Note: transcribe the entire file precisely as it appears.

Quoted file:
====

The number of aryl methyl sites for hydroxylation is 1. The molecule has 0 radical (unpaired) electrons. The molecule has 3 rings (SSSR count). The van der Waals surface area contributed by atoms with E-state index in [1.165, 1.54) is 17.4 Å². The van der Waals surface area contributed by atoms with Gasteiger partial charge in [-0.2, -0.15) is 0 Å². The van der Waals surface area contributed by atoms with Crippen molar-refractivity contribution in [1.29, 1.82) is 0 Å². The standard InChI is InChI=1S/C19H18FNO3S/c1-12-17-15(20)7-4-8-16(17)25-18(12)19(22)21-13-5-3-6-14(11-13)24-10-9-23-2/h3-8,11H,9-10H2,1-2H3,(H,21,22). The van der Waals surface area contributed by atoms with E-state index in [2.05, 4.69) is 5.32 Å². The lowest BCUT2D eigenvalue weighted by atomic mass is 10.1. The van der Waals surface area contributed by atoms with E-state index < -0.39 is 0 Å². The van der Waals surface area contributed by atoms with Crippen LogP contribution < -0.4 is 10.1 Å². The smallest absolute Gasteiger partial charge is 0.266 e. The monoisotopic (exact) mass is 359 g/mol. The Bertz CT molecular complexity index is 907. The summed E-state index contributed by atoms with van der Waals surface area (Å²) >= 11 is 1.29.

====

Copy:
The number of aryl methyl sites for hydroxylation is 1. The molecule has 0 radical (unpaired) electrons. The molecule has 3 rings (SSSR count). The van der Waals surface area contributed by atoms with E-state index in [1.165, 1.54) is 17.4 Å². The van der Waals surface area contributed by atoms with Gasteiger partial charge in [-0.2, -0.15) is 0 Å². The van der Waals surface area contributed by atoms with Crippen molar-refractivity contribution in [1.29, 1.82) is 0 Å². The standard InChI is InChI=1S/C19H18FNO3S/c1-12-17-15(20)7-4-8-16(17)25-18(12)19(22)21-13-5-3-6-14(11-13)24-10-9-23-2/h3-8,11H,9-10H2,1-2H3,(H,21,22). The van der Waals surface area contributed by atoms with E-state index in [2.05, 4.69) is 5.32 Å². The lowest BCUT2D eigenvalue weighted by atomic mass is 10.1. The van der Waals surface area contributed by atoms with E-state index < -0.39 is 0 Å². The van der Waals surface area contributed by atoms with Crippen LogP contribution < -0.4 is 10.1 Å². The smallest absolute Gasteiger partial charge is 0.266 e. The monoisotopic (exact) mass is 359 g/mol. The Bertz CT molecular complexity index is 907. The summed E-state index contributed by atoms with van der Waals surface area (Å²) >= 11 is 1.29.